Kotter Change Management Model
May 12, 2018
Kotter Change Management Model
How Each of The Steps Applies to Apple Inc.
When evaluating Apple Inc, it was evident that the company had some HR practices and policies which needed change. Notably, the company is among the leading companies with the highest number of employees. Despite it being a good employer, the electronic and IT company does not meet the expected human resource prospect. One of the notable malpractices is that the employees do not grant its employees a life-work balance. Secondly, it favors excellent performance at the expense of developing managerial skills among its employees (DelCampo, 2011). Some employees have reported not getting job satisfaction from working for Apple Inc. The company also encourages a high level of secrecy within the organization. Various teams could be assigned a specific task and not allowed to discuss with other groups within the organization. This strategy is helpful to the company since it helps it safeguard its new inventions. The management goes ahead to threaten the employee with punishments for disclosing any information regarding the company. This policy has been noted to be ineffective since it has led to redundancy in the performance of specific tasks leading to wastage of time and resources.
The company needs to implement a change process that would focus on employees as the priority. Apple Inc. should focus more on people rather than the methods. All the operations should focus on the work-life balance for its employees. The work environment should also foster job satisfaction among the workers. They should also not expose the employees to punishments and threats. Furthermore, the change should see to it that the employees develop their management skills in the organization. Kotter's change management model provides a practical framework to implement this change in Apple Inc. The model contains eight critical steps that the organization must follow to achieve and sustain the decided change (Komives & Wagner, 2012). Each of the steps applies to the Apple Inc HR change process as illustrated below:
The first step includes the creation of urgency. This initial phase is essential as it prepares all the stakeholders for the change. It opens up the process by creating avenues for discussions to point out problems facing the employees and the future implications of the continued challenges. This step applies to the Apple Inc case because it addresses the need to make the stakeholders of the company see the urgent need to make the change.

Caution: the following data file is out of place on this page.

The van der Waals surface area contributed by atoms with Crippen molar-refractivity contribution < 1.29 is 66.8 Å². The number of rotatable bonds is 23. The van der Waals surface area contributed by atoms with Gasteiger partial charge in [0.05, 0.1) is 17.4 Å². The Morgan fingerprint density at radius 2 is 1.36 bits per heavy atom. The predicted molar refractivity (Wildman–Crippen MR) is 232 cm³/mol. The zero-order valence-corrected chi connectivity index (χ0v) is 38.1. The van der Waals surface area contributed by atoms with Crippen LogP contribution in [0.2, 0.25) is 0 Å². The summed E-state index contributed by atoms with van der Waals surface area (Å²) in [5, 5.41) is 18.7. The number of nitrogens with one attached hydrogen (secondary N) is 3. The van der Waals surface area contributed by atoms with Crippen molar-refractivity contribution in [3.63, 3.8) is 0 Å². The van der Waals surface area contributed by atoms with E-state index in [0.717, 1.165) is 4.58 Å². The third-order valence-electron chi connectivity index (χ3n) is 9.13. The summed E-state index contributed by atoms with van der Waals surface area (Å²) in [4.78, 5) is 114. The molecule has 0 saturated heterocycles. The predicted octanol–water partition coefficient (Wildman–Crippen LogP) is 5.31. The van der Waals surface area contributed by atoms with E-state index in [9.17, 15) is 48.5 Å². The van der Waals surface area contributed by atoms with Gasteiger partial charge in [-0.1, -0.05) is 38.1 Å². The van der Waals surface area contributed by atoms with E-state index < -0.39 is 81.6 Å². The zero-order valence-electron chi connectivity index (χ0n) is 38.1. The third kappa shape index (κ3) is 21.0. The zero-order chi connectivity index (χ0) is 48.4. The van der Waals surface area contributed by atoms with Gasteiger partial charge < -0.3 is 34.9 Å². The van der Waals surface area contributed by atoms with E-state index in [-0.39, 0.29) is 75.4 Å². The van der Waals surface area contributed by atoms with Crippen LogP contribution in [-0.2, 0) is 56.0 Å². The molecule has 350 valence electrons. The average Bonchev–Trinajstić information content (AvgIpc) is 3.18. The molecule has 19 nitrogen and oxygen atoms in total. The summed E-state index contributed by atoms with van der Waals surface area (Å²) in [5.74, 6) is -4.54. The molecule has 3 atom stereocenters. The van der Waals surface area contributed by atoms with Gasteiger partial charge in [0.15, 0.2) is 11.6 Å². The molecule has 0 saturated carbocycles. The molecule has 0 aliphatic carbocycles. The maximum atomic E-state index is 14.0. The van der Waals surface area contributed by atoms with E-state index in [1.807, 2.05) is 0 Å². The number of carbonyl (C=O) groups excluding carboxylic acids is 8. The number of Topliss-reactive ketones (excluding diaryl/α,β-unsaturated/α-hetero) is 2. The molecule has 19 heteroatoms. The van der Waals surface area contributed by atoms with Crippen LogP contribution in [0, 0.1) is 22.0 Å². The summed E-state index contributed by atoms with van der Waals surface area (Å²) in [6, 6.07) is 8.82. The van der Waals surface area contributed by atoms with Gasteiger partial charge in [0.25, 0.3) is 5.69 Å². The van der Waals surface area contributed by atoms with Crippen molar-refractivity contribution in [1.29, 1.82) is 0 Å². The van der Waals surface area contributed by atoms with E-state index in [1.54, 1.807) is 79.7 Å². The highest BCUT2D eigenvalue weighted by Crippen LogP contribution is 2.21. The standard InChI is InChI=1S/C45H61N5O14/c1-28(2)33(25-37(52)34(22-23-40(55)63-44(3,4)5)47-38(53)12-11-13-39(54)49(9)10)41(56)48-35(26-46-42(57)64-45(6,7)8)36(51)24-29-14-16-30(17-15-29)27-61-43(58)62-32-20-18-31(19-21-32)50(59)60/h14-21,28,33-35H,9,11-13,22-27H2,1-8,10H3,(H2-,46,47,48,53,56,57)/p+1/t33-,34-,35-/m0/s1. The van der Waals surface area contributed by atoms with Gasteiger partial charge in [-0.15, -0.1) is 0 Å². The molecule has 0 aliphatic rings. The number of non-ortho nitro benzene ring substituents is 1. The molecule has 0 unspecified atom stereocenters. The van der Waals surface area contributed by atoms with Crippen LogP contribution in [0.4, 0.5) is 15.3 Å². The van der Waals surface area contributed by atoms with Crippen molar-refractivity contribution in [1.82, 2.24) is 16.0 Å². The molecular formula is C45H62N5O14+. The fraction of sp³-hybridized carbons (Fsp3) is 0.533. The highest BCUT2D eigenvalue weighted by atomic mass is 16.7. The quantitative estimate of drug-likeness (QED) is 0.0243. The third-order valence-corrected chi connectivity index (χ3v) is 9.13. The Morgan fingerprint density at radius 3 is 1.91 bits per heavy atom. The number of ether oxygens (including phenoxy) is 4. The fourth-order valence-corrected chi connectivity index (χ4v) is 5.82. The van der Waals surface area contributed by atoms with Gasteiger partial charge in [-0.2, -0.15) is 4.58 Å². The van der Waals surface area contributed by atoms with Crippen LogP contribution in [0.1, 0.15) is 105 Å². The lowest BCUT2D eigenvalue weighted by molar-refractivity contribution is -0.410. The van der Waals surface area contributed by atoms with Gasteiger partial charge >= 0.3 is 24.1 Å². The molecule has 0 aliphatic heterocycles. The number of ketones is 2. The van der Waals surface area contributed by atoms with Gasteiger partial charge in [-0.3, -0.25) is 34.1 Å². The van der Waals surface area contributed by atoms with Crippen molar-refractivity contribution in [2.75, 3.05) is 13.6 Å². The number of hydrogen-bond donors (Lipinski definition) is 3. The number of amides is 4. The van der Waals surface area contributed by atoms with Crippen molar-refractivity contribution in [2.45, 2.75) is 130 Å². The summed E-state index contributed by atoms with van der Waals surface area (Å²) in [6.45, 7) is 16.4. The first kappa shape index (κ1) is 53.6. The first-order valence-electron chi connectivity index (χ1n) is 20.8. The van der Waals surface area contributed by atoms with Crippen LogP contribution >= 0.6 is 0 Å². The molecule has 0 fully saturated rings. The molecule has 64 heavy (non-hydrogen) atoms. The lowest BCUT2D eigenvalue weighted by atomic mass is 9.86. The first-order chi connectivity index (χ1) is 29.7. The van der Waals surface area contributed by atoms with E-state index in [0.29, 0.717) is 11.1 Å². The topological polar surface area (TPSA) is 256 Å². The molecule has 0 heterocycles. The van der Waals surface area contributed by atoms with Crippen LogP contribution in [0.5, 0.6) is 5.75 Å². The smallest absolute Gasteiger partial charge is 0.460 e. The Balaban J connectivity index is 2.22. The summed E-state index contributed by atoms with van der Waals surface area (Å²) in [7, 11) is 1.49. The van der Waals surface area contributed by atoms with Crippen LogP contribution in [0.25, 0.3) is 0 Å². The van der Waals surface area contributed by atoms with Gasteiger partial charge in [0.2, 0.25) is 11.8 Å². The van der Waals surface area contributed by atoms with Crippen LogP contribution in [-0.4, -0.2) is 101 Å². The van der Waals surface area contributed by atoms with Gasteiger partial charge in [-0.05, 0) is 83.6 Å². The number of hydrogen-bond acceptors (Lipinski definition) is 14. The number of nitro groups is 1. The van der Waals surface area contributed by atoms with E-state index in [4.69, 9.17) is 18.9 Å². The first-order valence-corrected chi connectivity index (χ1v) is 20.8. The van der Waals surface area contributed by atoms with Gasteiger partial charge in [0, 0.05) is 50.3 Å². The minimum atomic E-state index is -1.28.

The second step of the model involves the creation of a guiding coalition. The company comes up with a team to spearhead the process. In the Apple Inc. situation, there is need to create a group of individuals who will oversee the change implementation process. The second step applies to the company since the HR change process will bring together different stakeholders to form a committee which will oversee the change. Furthermore, the action is vital since the coalition helps to collect all the relevant information from all facets of the organization, concerning the employees for effective change.
The third step of Kotter's change model involves the formulation of the vision of change by the leadership committee. This step applies to Apple Inc. when the company creates a view to change its Human Resource. The level is relevant since the steering committee comes up with a mission outlining all the steps necessary to achieve the change. The team must also articulate the purpose among all the employees in the organization.